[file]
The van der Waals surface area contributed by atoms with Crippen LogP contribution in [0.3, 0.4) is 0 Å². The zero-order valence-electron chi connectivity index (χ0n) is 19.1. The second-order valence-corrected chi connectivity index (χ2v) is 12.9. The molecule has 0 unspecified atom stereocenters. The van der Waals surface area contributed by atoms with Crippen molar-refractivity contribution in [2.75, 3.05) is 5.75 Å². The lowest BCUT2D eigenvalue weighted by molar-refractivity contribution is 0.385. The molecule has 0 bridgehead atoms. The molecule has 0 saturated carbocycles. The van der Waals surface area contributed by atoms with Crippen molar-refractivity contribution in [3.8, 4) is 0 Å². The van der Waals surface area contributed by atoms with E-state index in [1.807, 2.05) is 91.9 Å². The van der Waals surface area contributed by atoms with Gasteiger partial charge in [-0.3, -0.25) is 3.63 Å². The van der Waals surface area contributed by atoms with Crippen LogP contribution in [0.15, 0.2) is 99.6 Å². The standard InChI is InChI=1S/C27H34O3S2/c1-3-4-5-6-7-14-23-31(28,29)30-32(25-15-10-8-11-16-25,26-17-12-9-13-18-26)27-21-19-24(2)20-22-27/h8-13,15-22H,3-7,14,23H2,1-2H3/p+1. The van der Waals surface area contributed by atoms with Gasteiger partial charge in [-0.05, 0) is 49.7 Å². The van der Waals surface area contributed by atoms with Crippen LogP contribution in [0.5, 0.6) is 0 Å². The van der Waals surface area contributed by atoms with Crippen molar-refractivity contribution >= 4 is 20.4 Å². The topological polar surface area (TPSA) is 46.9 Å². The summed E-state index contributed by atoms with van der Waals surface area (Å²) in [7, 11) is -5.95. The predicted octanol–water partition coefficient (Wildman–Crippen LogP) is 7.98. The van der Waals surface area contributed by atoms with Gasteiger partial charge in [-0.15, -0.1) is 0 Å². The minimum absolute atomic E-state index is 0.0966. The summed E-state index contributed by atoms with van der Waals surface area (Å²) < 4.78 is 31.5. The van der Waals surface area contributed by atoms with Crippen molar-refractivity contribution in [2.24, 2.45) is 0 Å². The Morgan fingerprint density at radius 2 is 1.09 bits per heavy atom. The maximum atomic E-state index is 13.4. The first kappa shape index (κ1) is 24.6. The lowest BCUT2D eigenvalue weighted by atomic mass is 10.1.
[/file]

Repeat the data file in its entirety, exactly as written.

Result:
The van der Waals surface area contributed by atoms with Crippen LogP contribution in [0.3, 0.4) is 0 Å². The zero-order valence-electron chi connectivity index (χ0n) is 19.1. The second-order valence-corrected chi connectivity index (χ2v) is 12.9. The molecule has 0 unspecified atom stereocenters. The van der Waals surface area contributed by atoms with Crippen molar-refractivity contribution in [2.75, 3.05) is 5.75 Å². The lowest BCUT2D eigenvalue weighted by molar-refractivity contribution is 0.385. The molecule has 0 bridgehead atoms. The molecule has 0 saturated carbocycles. The van der Waals surface area contributed by atoms with Crippen molar-refractivity contribution in [3.8, 4) is 0 Å². The van der Waals surface area contributed by atoms with E-state index in [1.807, 2.05) is 91.9 Å². The van der Waals surface area contributed by atoms with Gasteiger partial charge in [-0.3, -0.25) is 3.63 Å². The van der Waals surface area contributed by atoms with Crippen LogP contribution in [0.15, 0.2) is 99.6 Å². The standard InChI is InChI=1S/C27H34O3S2/c1-3-4-5-6-7-14-23-31(28,29)30-32(25-15-10-8-11-16-25,26-17-12-9-13-18-26)27-21-19-24(2)20-22-27/h8-13,15-22H,3-7,14,23H2,1-2H3/p+1. The van der Waals surface area contributed by atoms with Gasteiger partial charge in [-0.05, 0) is 49.7 Å². The van der Waals surface area contributed by atoms with Crippen LogP contribution in [0.5, 0.6) is 0 Å². The van der Waals surface area contributed by atoms with Crippen molar-refractivity contribution >= 4 is 20.4 Å². The topological polar surface area (TPSA) is 46.9 Å². The summed E-state index contributed by atoms with van der Waals surface area (Å²) in [7, 11) is -5.95. The predicted octanol–water partition coefficient (Wildman–Crippen LogP) is 7.98. The van der Waals surface area contributed by atoms with Gasteiger partial charge in [-0.15, -0.1) is 0 Å². The minimum absolute atomic E-state index is 0.0966. The summed E-state index contributed by atoms with van der Waals surface area (Å²) < 4.78 is 31.5. The van der Waals surface area contributed by atoms with Crippen molar-refractivity contribution in [2.24, 2.45) is 0 Å². The Morgan fingerprint density at radius 2 is 1.09 bits per heavy atom. The maximum atomic E-state index is 13.4. The first kappa shape index (κ1) is 24.6. The lowest BCUT2D eigenvalue weighted by atomic mass is 10.1.